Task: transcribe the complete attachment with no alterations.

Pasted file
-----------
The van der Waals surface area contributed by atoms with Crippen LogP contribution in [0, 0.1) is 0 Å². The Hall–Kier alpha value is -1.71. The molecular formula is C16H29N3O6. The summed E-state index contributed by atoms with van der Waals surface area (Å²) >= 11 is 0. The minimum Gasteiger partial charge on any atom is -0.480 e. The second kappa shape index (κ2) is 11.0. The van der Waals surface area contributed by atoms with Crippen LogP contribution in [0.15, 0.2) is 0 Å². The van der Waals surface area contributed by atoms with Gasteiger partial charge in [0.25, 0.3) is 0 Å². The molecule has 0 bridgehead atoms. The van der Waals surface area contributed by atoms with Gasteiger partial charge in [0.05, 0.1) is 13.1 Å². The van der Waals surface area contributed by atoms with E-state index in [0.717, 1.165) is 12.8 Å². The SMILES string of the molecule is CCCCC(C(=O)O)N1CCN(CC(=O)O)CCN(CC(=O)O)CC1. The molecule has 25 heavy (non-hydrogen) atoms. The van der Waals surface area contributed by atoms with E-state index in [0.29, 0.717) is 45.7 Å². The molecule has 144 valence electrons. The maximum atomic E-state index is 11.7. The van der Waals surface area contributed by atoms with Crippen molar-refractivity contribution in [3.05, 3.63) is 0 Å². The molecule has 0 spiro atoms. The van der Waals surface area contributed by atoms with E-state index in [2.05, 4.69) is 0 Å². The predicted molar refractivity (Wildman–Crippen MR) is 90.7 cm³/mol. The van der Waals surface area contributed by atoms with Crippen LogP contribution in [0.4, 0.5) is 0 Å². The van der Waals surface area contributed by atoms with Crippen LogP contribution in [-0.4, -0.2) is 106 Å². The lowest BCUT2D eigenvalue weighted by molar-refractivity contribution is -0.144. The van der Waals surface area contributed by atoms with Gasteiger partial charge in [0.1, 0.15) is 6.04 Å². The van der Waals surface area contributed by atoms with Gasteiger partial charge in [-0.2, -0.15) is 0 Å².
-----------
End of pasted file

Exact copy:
The van der Waals surface area contributed by atoms with Crippen LogP contribution in [0, 0.1) is 0 Å². The Hall–Kier alpha value is -1.71. The molecular formula is C16H29N3O6. The summed E-state index contributed by atoms with van der Waals surface area (Å²) >= 11 is 0. The minimum Gasteiger partial charge on any atom is -0.480 e. The second kappa shape index (κ2) is 11.0. The van der Waals surface area contributed by atoms with Crippen LogP contribution in [0.15, 0.2) is 0 Å². The van der Waals surface area contributed by atoms with Gasteiger partial charge in [0.25, 0.3) is 0 Å². The molecule has 0 bridgehead atoms. The van der Waals surface area contributed by atoms with Gasteiger partial charge in [0.05, 0.1) is 13.1 Å². The van der Waals surface area contributed by atoms with E-state index in [0.717, 1.165) is 12.8 Å². The SMILES string of the molecule is CCCCC(C(=O)O)N1CCN(CC(=O)O)CCN(CC(=O)O)CC1. The molecule has 25 heavy (non-hydrogen) atoms. The van der Waals surface area contributed by atoms with E-state index in [0.29, 0.717) is 45.7 Å². The molecule has 144 valence electrons. The maximum atomic E-state index is 11.7. The van der Waals surface area contributed by atoms with Crippen molar-refractivity contribution in [3.05, 3.63) is 0 Å². The molecule has 0 spiro atoms. The van der Waals surface area contributed by atoms with E-state index in [2.05, 4.69) is 0 Å². The predicted molar refractivity (Wildman–Crippen MR) is 90.7 cm³/mol. The van der Waals surface area contributed by atoms with Crippen LogP contribution in [0.4, 0.5) is 0 Å². The van der Waals surface area contributed by atoms with Crippen LogP contribution in [-0.4, -0.2) is 106 Å². The lowest BCUT2D eigenvalue weighted by molar-refractivity contribution is -0.144. The van der Waals surface area contributed by atoms with Gasteiger partial charge in [0.1, 0.15) is 6.04 Å². The van der Waals surface area contributed by atoms with Gasteiger partial charge in [-0.2, -0.15) is 0 Å².